In many ways, a woman’s right to choose – a real, meaningful right which, if enjoyed, can have an immensely positive impact on a woman’s life and status – is the very opposite of a human right. Where human rights are written from on high and passed down like a list of instructions to national governments, the right to choose is about a woman having control over her own body and personhood. It gives her power over her destiny and increases the choices she can make about work, family life and social life. Where human rights emphasise governments’ responsibilities to protect people from harm, the right to choose frees a woman from official prying into the decisions she makes about her body and her life; it increases her humanity, it makes her a fuller, more independent human being. The human rights agenda gives rise to Western advocacy on behalf of at-risk individuals, as groups like Amnesty and officials at the UN adopt victimised individuals in the developing world and campaign for their human rights to be reinstated; by contrast, real rights emphasise a person’s ability to be a self-advocate, if you like, to make decisions and take actions according to his or her own interests and desires.

In short, where human rights infantilise us, treating us as beings with very basic needs who need our governments, the UN and groups like Amnesty to guard us from others, real rights such as the right to choose, as well as the right to vote and the rights to free speech and free assembly, allow us to live as autonomous adults. Amnesty’s neutrality on abortion was about more than keeping on side with Catholics. It also reflected the human rights lobby’s lack of interest in, possibly even innate hostility towards, traditional rights. After all, a developing world in which people were demanding the right to choose and organise and speak as they saw fit would not need powerful human rights organisations to come and fight its corner. Everything you need to know about today’s problematic human rights agenda is contained in the idea that, according to the Amnesty worldview, it is acceptable for countries to adopt human rights without granting women the right to choose. That is, there can be a ‘human rights culture’ even if there is no free and safe access to abortion; a woman can be said to enjoy human rights even if she does not have basic control over her own reproductive system. Such is the narrow focus of the human rights agenda that you can ‘have human rights’ and yet still be enslaved.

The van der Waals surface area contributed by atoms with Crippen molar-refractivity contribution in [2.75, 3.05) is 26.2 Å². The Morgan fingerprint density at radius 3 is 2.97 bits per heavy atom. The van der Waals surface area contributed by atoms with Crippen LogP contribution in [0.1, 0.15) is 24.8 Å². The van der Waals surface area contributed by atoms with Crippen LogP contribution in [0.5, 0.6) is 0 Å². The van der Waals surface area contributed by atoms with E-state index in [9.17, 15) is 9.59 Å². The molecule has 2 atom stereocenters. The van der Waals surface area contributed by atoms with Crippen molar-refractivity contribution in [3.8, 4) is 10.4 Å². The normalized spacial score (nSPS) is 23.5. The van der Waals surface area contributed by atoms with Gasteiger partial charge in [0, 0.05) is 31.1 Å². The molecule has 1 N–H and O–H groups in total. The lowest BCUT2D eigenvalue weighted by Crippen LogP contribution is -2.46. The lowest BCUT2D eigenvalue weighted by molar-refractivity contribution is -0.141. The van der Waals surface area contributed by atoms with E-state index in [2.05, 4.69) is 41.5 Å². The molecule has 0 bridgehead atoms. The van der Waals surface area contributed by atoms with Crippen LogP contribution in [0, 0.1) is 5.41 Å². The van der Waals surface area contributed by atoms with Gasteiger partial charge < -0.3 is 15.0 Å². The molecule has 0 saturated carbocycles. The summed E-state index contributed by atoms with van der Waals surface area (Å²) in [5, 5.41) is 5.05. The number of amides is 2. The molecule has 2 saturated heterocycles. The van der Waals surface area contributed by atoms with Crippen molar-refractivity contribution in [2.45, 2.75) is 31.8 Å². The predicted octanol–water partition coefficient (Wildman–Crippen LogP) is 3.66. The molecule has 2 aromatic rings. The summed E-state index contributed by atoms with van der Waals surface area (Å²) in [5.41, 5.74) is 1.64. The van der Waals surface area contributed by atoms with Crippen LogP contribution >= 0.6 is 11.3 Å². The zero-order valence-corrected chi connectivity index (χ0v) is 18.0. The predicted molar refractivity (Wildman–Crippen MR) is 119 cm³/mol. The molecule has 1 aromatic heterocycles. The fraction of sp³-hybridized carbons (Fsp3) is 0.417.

Though Sp!ked is quite left politically to me, I find myself much in agreement with them on this issue. Traditional human rights, such as those Amnesty International focuses on, are important, but they are certainly not sufficient.

The right to make decisions over your own body is generally considered a basic human right, but for some reason, this does not cover women's right to choose. The only reason this is the case, are religious considerations, which has absolutely no place in a human rights' organization.

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Anonymous Anonymous said...

very passionate! But about about the defenceless baby's right? What about the baby's right not to be murdered? It's not like we are living in the middle ages anymore, in the UK at least...any woman that has a child will receive support from the state. Once a baby is involved it is no loner just about "the woman's right over her own reproductive system" Hello! there is another person involved, albeit a totally defencless one.

September 22, 2007 6:52 PM  
Blogger Kristjan Wager said...

I agree that once a baby is involved it changes the equation. Since we are talking abortions and not infanticide, there isn't any babies involved.

It's good that people are supported when needed (here I presume you're talking about both financial and childrearing support), but it's entirely irrelevant to the question at hand.

There is no other "person" involved, defenseless or otherwise. There is a lump of cells inside the woman, but there is no "person" there. So, it is just about "the woman's right over her own reproductive system".

September 22, 2007 7:13 PM  
Anonymous Anonymous said...

You state that AI's slogan is "Protect the Human." How ironic that they support laws that legalize murder.

January 04, 2011 12:54 AM